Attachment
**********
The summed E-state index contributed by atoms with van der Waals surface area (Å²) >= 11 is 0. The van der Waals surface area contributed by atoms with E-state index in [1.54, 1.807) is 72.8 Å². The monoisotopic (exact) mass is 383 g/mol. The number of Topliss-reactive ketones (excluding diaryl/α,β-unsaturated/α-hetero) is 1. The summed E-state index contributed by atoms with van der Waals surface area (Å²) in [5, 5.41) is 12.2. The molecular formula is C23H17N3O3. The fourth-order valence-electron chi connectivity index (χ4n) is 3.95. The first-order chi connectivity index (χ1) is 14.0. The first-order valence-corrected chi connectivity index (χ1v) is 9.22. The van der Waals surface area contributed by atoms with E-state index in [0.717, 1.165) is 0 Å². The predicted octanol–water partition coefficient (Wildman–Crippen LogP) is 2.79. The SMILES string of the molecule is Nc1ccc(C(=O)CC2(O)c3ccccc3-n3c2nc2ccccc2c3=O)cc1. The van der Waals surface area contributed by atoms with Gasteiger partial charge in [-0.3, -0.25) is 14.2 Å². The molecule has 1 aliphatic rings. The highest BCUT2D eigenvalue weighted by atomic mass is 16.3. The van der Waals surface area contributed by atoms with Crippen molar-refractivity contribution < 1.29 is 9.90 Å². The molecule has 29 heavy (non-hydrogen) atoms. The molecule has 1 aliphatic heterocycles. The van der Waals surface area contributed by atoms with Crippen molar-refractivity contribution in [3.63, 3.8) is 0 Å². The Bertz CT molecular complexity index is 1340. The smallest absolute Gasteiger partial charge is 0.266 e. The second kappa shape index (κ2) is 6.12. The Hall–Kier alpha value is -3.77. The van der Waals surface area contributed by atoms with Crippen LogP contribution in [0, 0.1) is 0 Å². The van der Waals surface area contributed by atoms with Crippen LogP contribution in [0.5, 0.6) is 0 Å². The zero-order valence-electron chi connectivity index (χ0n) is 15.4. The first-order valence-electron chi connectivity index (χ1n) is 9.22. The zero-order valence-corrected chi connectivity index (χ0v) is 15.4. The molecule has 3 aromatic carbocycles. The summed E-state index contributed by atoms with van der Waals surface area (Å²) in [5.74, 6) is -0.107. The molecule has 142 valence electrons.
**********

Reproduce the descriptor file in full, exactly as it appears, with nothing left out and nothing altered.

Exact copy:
The summed E-state index contributed by atoms with van der Waals surface area (Å²) >= 11 is 0. The van der Waals surface area contributed by atoms with E-state index in [1.54, 1.807) is 72.8 Å². The monoisotopic (exact) mass is 383 g/mol. The number of Topliss-reactive ketones (excluding diaryl/α,β-unsaturated/α-hetero) is 1. The summed E-state index contributed by atoms with van der Waals surface area (Å²) in [5, 5.41) is 12.2. The molecular formula is C23H17N3O3. The fourth-order valence-electron chi connectivity index (χ4n) is 3.95. The first-order chi connectivity index (χ1) is 14.0. The first-order valence-corrected chi connectivity index (χ1v) is 9.22. The van der Waals surface area contributed by atoms with E-state index in [0.717, 1.165) is 0 Å². The predicted octanol–water partition coefficient (Wildman–Crippen LogP) is 2.79. The SMILES string of the molecule is Nc1ccc(C(=O)CC2(O)c3ccccc3-n3c2nc2ccccc2c3=O)cc1. The van der Waals surface area contributed by atoms with Gasteiger partial charge in [-0.3, -0.25) is 14.2 Å². The molecule has 1 aliphatic rings. The highest BCUT2D eigenvalue weighted by atomic mass is 16.3. The van der Waals surface area contributed by atoms with Crippen molar-refractivity contribution < 1.29 is 9.90 Å². The molecule has 29 heavy (non-hydrogen) atoms. The molecule has 1 aliphatic heterocycles. The van der Waals surface area contributed by atoms with Crippen molar-refractivity contribution in [3.63, 3.8) is 0 Å². The Bertz CT molecular complexity index is 1340. The smallest absolute Gasteiger partial charge is 0.266 e. The second kappa shape index (κ2) is 6.12. The Hall–Kier alpha value is -3.77. The van der Waals surface area contributed by atoms with Crippen LogP contribution in [0, 0.1) is 0 Å². The van der Waals surface area contributed by atoms with Crippen LogP contribution in [0.5, 0.6) is 0 Å². The zero-order valence-electron chi connectivity index (χ0n) is 15.4. The first-order valence-electron chi connectivity index (χ1n) is 9.22. The zero-order valence-corrected chi connectivity index (χ0v) is 15.4. The molecule has 3 aromatic carbocycles. The summed E-state index contributed by atoms with van der Waals surface area (Å²) in [5.74, 6) is -0.107. The molecule has 142 valence electrons.